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Deficit devil on a rampage

New Delhi, Feb. 16: The fiscal deficit for this fiscal has grossly overshot the target, sparking fears of a ratings downgrade and an adverse impact on private investment.

In his interim budget speech, stand-in finance minister Pranab Mukherjee said the deficit for 2008-09 would be 6 per cent of the GDP against the target of 2.5 per cent. In hard numbers, the deficit will be Rs 3,26,515 crore against the target of Rs 1,33,287 crore.

For 2009-10, the deficit target is still higher, at Rs 3,32,835 crore, or 5.5 per cent of the GDP. Interest payments in this fiscal are a massive Rs 1,92,694 crore, which are 41 per cent of taxes, while for the next fiscal they will be at 45 per cent.

“Expenditure may have to be increased substantially if we are to give the economy the stimulus it needs to cope with the global recession,” Mukherjee said.

Increased subsidies, a farm loan waiver, pay hikes for civil servants and tax sops to revive industry have led to a steep rise in government borrowings. As the economic slowdown is likely to continue in 2009, it will be a daunting task for the government to check the deficits.

Economist John Maynard Keynes believed fiscal deficits helped countries to climb out of economic recession. However, many say that when government raises large sums, interest rates rise and inflation jumps as private investors get muscled out.

Indian companies are worried about high borrowings. “Interest rates could harden in the long run. However, short-term interest rates would remain soft,” said Uday Kotak, vice-chairman, Kotak Mahindra Bank.

With less than two months to go for the end of this fiscal, the government will be raising Rs 46,000 crore over and above its initial target.

Moreover, if the government falls short of tax targets, it will put additional pressure on borrowings.

“In case of any further fall in indirect and direct revenue collections by the government, I expect the combined fiscal deficit at around 9 per cent by the end of March 2010,” said Saurabh Nanavati, CEO, Religare AMC.

Analysts are also not ruling out a downgrade by the rating agencies. Standard and Poor’s is planning a review of the country’s domestic debt rating, following today’s announcement of the high deficits.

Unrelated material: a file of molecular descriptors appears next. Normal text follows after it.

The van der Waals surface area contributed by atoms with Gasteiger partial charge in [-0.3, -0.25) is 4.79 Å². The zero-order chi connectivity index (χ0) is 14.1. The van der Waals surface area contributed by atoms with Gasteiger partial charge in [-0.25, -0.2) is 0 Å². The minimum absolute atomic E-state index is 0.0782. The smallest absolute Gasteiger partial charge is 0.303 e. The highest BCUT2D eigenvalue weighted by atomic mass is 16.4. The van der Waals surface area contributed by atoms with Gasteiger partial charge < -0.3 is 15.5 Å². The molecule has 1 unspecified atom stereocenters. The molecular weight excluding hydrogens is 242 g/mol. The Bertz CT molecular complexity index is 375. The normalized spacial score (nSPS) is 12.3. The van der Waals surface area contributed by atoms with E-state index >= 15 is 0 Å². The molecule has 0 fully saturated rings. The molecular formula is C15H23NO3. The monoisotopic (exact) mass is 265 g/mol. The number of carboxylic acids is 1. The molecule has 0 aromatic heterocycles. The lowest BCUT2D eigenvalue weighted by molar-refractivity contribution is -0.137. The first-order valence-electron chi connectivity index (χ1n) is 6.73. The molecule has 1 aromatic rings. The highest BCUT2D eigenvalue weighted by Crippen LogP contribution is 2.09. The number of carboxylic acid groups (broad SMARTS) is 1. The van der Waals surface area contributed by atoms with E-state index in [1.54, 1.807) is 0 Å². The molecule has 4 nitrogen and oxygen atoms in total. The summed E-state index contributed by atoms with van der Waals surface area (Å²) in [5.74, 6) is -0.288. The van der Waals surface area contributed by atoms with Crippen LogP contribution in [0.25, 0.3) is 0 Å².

However, Prime Minister Manmohan Singh’s government says spending to revive the economy is more important now than worrying about the deficit.

Over the last one year, since the presentation of P.C. Chidambaram’s budget, the economy is on a roller coaster.

First, commodity and crude prices skyrocketed, pushing inflation to nearly 13 per cent in August. The RBI ratcheted up the policy rates to check prices.

However, the global financial crisis arrived in September, leading to a fall in prices but bringing with it a recession in the rich countries and a slowdown in India.

As policy-makers scurried to revive growth, interest rates were reduced and government expenditure shot up.

In addition, the government had to borrow heavily to pay for the food, fertiliser and oil subsidies. The farm loan waiver and the pay recommendations made matters worse.

World Bank funds

The government will move the World Bank for $4.2 billion to boost the capital of PSU banks and improve their capital adequacy ratios (CARs).

“We will recapitalise four banks this fiscal — Uco, Central Bank of India, Vijaya Bank and United Bank of India,” said finance secretary Arun Ramanathan.

Part of the funds would go to banks while the rest were for Power Grid Corporation and India Infrastructure Finance Company Limited.

Higher capital will push CAR of banks to over 12 per cent, higher than the mandatory global norm of 9 per cent.

“We are trying to push CAR of all banks to 12 per cent. At the moment, we don’t have any bank with CAR lower than 10 per cent,” said Ramanathan.

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